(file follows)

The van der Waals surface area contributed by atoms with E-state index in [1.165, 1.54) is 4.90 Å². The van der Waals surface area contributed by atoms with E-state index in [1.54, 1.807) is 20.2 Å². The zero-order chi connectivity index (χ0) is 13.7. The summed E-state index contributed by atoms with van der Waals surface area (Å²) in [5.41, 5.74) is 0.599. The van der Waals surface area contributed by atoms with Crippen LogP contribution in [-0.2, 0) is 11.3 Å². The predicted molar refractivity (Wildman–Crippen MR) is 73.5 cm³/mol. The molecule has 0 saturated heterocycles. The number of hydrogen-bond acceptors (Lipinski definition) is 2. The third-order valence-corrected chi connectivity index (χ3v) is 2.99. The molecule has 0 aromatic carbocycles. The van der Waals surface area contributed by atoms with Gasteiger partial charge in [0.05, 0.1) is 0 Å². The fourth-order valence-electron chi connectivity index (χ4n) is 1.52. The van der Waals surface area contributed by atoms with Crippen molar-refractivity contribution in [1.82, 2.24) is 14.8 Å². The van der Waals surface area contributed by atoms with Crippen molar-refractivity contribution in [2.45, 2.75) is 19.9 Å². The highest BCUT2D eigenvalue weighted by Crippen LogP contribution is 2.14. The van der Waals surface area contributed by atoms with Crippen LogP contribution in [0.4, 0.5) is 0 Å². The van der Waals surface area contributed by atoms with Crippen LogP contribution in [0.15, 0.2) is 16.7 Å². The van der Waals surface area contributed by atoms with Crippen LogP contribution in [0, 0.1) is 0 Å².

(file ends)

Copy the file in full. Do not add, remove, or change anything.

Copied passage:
The van der Waals surface area contributed by atoms with E-state index in [1.165, 1.54) is 4.90 Å². The van der Waals surface area contributed by atoms with E-state index in [1.54, 1.807) is 20.2 Å². The zero-order chi connectivity index (χ0) is 13.7. The summed E-state index contributed by atoms with van der Waals surface area (Å²) in [5.41, 5.74) is 0.599. The van der Waals surface area contributed by atoms with Crippen LogP contribution in [-0.2, 0) is 11.3 Å². The predicted molar refractivity (Wildman–Crippen MR) is 73.5 cm³/mol. The molecule has 0 saturated heterocycles. The number of hydrogen-bond acceptors (Lipinski definition) is 2. The third-order valence-corrected chi connectivity index (χ3v) is 2.99. The molecule has 0 aromatic carbocycles. The van der Waals surface area contributed by atoms with Gasteiger partial charge in [0.05, 0.1) is 0 Å². The fourth-order valence-electron chi connectivity index (χ4n) is 1.52. The van der Waals surface area contributed by atoms with Crippen molar-refractivity contribution in [1.82, 2.24) is 14.8 Å². The van der Waals surface area contributed by atoms with Crippen molar-refractivity contribution in [2.45, 2.75) is 19.9 Å². The highest BCUT2D eigenvalue weighted by Crippen LogP contribution is 2.14. The van der Waals surface area contributed by atoms with Crippen LogP contribution in [0.4, 0.5) is 0 Å². The van der Waals surface area contributed by atoms with Crippen LogP contribution in [0.15, 0.2) is 16.7 Å². The van der Waals surface area contributed by atoms with Crippen LogP contribution in [0, 0.1) is 0 Å².